By Nicole Witowski
The first mRNA vaccines were tested in the 1990s, but it wasn’t until COVID-19 hit that mRNA technology truly took off. In a matter of months, scientists around the world raced to develop a vaccine that could protect against the deadly virus. mRNA vaccines – including those from Pfizer-BioNTech and Moderna – were the first to be approved and the most effective.
Unlike traditional vaccines that use a weakened or inactive virus, mRNA vaccines work by teaching cells how to make a protein that triggers an immune response. In the case of COVID-19, mRNA vaccines teach cells to produce the spike protein found on the surface of the virus that causes COVID-19. This prompts the immune system to make antibodies that can fight future infections.
The success of these vaccines not only saved countless lives but also brought massive funding and attention to mRNA-focused research and development. Now, scientists are exploring the potential of mRNA to revolutionize treatment for other diseases.
Read on to see how researchers are pushing to develop mRNA vaccines for respiratory syncytial virus, HIV, and even cancer.
mRNA for infectious disease prevention goes viral
COVID-19 was just the tip of the iceberg for infectious diseases. Researchers today are exploring how mRNA technology can be used to develop vaccines for other infectious diseases like the flu and respiratory syncytial virus (RSV).
Because mRNA vaccines can be developed and manufactured quickly, they could be used to respond rapidly to emerging infectious diseases. This was demonstrated with the COVID-19 pandemic when companies developed and supplied mRNA vaccines in record time.
Giants like GlaxoSmithKline, Pfizer, and Moderna are sprinting to launch the world’s first vaccine for RSV, a seasonal respiratory virus that kills 6,000 to 10,000 U.S. seniors each year. RSV is also the leading cause of hospitalization in infants.
GlaxoSmithKline and Pfizer have both applied for FDA approval for their respective RSV vaccines, which could see approvals in 2023. Moderna isn’t too far behind with a product in clinical trials that could wrap up late this year or early 2024.
A glimmer of hope for HIV vaccinology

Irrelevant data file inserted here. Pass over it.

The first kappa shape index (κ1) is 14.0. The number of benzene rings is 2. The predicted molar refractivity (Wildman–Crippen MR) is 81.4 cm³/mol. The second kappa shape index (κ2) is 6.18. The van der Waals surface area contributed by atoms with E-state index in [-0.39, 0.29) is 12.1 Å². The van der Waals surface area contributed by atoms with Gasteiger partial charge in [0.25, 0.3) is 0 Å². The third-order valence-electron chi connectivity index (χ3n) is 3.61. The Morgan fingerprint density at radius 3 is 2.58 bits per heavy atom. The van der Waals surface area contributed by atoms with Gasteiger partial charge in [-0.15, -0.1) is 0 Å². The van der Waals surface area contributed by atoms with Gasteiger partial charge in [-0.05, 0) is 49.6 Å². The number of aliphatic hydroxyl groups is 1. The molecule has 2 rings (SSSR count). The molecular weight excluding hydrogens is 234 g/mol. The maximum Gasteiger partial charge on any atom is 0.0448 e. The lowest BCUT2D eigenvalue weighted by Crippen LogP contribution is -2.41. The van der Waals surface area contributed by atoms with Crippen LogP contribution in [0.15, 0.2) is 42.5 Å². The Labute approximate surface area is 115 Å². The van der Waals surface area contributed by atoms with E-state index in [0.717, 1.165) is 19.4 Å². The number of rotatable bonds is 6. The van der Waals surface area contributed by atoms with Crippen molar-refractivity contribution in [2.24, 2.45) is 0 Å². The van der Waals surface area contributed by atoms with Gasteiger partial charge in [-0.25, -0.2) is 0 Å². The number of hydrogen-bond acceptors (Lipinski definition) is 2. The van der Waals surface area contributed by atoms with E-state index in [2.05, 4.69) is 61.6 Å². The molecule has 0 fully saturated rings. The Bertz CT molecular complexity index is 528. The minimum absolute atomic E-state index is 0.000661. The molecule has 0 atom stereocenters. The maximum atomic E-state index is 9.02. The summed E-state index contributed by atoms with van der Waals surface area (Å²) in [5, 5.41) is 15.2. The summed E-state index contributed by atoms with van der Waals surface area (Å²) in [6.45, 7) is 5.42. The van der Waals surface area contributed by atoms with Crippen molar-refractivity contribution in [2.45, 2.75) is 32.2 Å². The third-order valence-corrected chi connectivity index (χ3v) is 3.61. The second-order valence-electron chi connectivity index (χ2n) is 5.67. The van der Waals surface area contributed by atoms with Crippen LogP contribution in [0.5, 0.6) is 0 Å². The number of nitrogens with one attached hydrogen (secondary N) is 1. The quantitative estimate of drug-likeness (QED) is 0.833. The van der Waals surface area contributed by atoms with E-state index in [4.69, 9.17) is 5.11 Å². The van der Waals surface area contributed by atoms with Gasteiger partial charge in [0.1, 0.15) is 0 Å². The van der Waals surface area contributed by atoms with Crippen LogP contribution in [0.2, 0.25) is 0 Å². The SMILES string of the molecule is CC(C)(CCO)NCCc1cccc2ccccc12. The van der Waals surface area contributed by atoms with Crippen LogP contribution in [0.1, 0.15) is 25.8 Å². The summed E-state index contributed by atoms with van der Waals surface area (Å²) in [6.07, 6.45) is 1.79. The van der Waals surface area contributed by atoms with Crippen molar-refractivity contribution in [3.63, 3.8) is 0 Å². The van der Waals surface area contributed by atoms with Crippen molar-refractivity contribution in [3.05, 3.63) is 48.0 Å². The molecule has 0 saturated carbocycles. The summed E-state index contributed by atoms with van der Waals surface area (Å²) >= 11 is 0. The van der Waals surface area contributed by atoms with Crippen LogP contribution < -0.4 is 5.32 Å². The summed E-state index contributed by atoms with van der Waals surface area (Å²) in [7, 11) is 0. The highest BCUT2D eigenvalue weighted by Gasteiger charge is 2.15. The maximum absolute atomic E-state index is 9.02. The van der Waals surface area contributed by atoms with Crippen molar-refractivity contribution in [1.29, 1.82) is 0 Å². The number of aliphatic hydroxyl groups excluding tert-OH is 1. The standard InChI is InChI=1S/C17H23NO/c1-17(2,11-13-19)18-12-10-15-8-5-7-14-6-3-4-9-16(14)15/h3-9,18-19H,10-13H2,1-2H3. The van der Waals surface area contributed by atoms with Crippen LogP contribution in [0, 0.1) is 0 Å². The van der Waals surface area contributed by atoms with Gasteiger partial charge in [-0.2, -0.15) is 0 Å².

HIV is a harder nut to crack.
In 2021, about 38 million people globally were living with HIV. What’s more, 650,000 people died from AIDS-related illnesses worldwide in the same year.
Medical advances in AIDS include antiretroviral drugs (ART) to suppress the virus and daily HIV-prevention pills or frequent injections, known as PrEP, that can reduce the risk of transmission if taken correctly. These drugs need to be taken for life.
The benefit of a vaccine to fight HIV would be immense, but dozens of traditional approaches to HIV vaccine development have failed over the past few decades. As one of the fastest-mutating viruses, HIV has millions of variants. This makes it tricky to develop a vaccine for the virus. By comparison, the number of SARS-CoV-2 variants causing the COVID-19 pandemic is about a dozen.
But mRNA technology is giving scientists new hope.
Researchers from the National Institute of Allergy and Infectious Diseases (NIAID), part of the National Institutes of Health, are testing three experimental mRNA HIV vaccines in clinical trials this year. The International AIDS Vaccine Initiative (IAVI) and Moderna have also launched a trial of an mRNA HIV vaccine.
While this new approach could change the tide, mRNA vaccines for HIV are still in the early stages of development.
The next big breakthrough in cancer treatment
Researchers have long hoped to use mRNA to treat cancer. Like vaccines, mRNA can be used to encode cancer-specific proteins that train the immune system to recognize and target a tumor. But unlike vaccines against infectious diseases, cancer vaccines focus on treating rather than preventing the disease.
Life science companies large and small are getting in on the action. Among drugmakers leading the charge are Moderna and Merck with a treatment for melanoma that combines a personalized vaccine – called a neoantigen cancer vaccine – with an immunotherapy drug.
Melanoma is one of the most aggressive forms of cancer. It only accounts for about 1% of all skin cancers, yet it’s the leading cause of death from skin tumors. About 7,990 people are expected to die from melanoma in the United States in 2023. And nearly 100,000 new melanomas will be diagnosed.
Moderna’s cancer vaccine, mRNA-4157/V940, is custom-built for each patient using tumor cells removed from the patient during surgery. The vaccine is designed to prime the immune system to recognize and attack specific mutations in cancer cells.
In the past, similar experimental cancer vaccines targeted a single tumor mutation, or neoantigen. Moderna’s mRNA technology teaches the body to recognize and respond to as many as 34 neoantigens.
And Merck’s Keytruda, which is already used to treat melanoma, disables a protein that helps cancer evade the immune system.
The combination treatment can lower the odds of melanoma recurring in high-risk patients, according to early results from phase 2 testing. Because the treatment needs tumor cells to function, it isn’t meant to prevent melanoma. Instead, it aims to limit the risk of death or recurrence after a diagnosis.
Researchers plan to enter phase 3 testing for the vaccine later this year. If it shows similar results, the treatment could hit the market within a couple of years.
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